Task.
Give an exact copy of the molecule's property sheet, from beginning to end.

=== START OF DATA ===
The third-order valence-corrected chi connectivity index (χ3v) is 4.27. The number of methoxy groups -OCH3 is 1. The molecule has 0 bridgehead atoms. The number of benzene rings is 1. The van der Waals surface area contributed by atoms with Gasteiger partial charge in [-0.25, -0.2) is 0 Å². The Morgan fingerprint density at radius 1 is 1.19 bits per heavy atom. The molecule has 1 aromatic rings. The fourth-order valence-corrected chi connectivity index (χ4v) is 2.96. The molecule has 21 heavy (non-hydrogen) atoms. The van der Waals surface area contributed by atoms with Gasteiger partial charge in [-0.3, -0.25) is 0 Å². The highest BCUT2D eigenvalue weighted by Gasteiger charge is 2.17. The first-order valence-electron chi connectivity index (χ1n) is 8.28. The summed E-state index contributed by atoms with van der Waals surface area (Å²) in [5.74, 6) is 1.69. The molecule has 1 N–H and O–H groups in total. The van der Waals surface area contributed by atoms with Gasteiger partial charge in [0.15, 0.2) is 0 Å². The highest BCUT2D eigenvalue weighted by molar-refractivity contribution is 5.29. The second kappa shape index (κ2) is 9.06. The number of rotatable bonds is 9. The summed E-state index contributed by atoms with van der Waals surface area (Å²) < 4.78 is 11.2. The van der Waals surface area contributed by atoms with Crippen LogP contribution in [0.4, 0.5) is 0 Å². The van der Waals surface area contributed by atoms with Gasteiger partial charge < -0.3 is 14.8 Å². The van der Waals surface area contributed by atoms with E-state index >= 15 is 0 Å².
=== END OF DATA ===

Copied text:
The third-order valence-corrected chi connectivity index (χ3v) is 4.27. The number of methoxy groups -OCH3 is 1. The molecule has 0 bridgehead atoms. The number of benzene rings is 1. The van der Waals surface area contributed by atoms with Gasteiger partial charge in [-0.25, -0.2) is 0 Å². The Morgan fingerprint density at radius 1 is 1.19 bits per heavy atom. The molecule has 1 aromatic rings. The fourth-order valence-corrected chi connectivity index (χ4v) is 2.96. The molecule has 21 heavy (non-hydrogen) atoms. The van der Waals surface area contributed by atoms with Gasteiger partial charge in [-0.3, -0.25) is 0 Å². The highest BCUT2D eigenvalue weighted by Gasteiger charge is 2.17. The first-order valence-electron chi connectivity index (χ1n) is 8.28. The summed E-state index contributed by atoms with van der Waals surface area (Å²) in [5.74, 6) is 1.69. The molecule has 1 N–H and O–H groups in total. The van der Waals surface area contributed by atoms with Gasteiger partial charge in [0.15, 0.2) is 0 Å². The highest BCUT2D eigenvalue weighted by molar-refractivity contribution is 5.29. The second kappa shape index (κ2) is 9.06. The number of rotatable bonds is 9. The summed E-state index contributed by atoms with van der Waals surface area (Å²) < 4.78 is 11.2. The van der Waals surface area contributed by atoms with Crippen LogP contribution in [0.4, 0.5) is 0 Å². The van der Waals surface area contributed by atoms with Gasteiger partial charge < -0.3 is 14.8 Å². The van der Waals surface area contributed by atoms with E-state index >= 15 is 0 Å².